# Numbers: Computers, Philosophers, and the Search for Meaning (History of Mathematics (Facts on File))

Author | : | |

Rating | : | 4.26 (551 Votes) |

Asin | : | 0816049556 |

Format Type | : | paperback |

Number of Pages | : | 224 Pages |

Publish Date | : | 2017-03-10 |

Language | : | English |

DESCRIPTION:

. He is the author of A Look at Earth and A Look at Neptune, two astronomy titles for middle school readers. About the Author John Tabak, Ph.D., performed graduate work at Suny at Stony Brook and received a degree in mathematics from Rensselaer Polytechnic Institute. He is presently writing a history of American sign language

Illustrations, thought-provoking text, and other supplemental material cover the key ideas, figures, and events in the historical development of numbers.. The book also examines in detail the number pi, the evolution of the idea of infinity, and the representation of numbers in computers. Concepts such as zero, negative numbers, fractions, irrational numbers, and roots of numbers were often controversial in the past. Numbers deals with the development of numbers from fractions to algebraic numbers to transcende

listener said Pros and Cons. Pros:+ Generally good prose (easy to read and follow)+ Many different facets of the concept of "number" are covered+ Excellent resources at the end (Timeline, Glossary, and Bibliography)Cons:- A few errors found. For example, Euler's equation on page 100 should have a "+" where the "-" is. But I have the first edition of the book, and it looks like a revised edition is also available, so hopefully all of the errors have been addressed.- A little uneven on coverage in my opinion. A significant amount of coverage regarding infinite sets. Not as much coverage on complex/imaginary numbers.- This mi. Excellent overview, engagingly written, without being too technical I read this book as part of a self-imposed course of study to fill a huge lacuna in my education - mathematics. The author does an excellent job of providing an overview of the history of numbers and the relevant developments in the field. Each chapter is devoted to a particular aspect of numbers and explains in nontechnical language the important concepts. It seems like this series is geared toward high school students, which I am not, though because of my low level of knowledge in this field, it was the perfect level of technical explanation for me. The author kept his intended readers in min. Best book I've ever read! The author, John J. Tabak, is the brother of a US Marine. John leads the reader to think about the meaning and mystery of numbers. Further, the incomplete foundation of mathematics is revealed along with some if its implications. Finally, the role of computers in the expanding frontier of mathematical knowledge is explored. Everybody should read this book. It leads the reader to deep insights while staying accessible to readers of all backgrounds and levels.Sincerely, James J. Tabak USMC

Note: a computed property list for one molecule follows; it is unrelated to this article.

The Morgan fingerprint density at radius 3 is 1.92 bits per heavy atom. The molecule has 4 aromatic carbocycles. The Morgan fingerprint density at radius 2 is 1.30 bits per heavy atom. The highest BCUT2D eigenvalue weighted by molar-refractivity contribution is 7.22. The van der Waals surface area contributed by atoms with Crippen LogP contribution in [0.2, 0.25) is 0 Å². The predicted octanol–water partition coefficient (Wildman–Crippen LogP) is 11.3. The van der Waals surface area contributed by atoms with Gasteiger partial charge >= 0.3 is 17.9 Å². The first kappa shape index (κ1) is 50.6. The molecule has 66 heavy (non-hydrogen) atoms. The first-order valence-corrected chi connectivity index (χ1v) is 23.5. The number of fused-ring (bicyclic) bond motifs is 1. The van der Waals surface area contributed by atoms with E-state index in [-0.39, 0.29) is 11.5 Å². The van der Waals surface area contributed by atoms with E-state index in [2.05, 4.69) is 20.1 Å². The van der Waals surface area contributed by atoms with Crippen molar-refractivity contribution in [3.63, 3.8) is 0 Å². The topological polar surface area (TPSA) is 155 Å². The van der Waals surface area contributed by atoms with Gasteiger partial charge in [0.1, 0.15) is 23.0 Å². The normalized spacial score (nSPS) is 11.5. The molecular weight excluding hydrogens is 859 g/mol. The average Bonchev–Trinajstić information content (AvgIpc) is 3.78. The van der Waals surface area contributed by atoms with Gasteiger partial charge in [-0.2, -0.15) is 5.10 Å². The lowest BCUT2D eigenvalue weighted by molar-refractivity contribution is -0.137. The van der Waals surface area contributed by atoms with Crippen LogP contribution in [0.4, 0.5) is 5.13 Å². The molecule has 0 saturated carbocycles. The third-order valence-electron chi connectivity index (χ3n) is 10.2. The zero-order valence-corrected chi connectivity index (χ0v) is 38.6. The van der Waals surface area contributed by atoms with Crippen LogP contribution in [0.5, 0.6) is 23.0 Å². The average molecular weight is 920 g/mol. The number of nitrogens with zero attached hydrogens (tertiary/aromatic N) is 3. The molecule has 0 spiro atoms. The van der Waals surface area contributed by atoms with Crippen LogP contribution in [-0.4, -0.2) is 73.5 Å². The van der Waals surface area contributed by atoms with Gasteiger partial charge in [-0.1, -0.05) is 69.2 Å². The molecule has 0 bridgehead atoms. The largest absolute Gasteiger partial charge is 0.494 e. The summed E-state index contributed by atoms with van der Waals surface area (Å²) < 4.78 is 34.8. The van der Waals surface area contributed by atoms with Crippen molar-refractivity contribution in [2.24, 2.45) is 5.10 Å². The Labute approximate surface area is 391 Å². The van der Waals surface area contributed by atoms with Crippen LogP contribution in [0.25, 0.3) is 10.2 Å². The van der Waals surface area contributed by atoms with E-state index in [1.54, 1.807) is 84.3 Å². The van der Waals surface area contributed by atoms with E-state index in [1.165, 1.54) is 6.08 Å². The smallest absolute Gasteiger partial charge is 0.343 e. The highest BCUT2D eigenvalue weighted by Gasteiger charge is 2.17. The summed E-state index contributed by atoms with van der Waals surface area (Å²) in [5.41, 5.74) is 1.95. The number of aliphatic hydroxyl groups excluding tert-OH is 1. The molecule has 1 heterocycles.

. He is the author of A Look at Earth and A Look at Neptune, two astronomy titles for middle school readers. He is presently writing a history of American sign language. John Tabak, Ph.D., performed graduate work at Suny at Stony Brook and received a degree in mathematics from Rensselaer Polytechnic Institute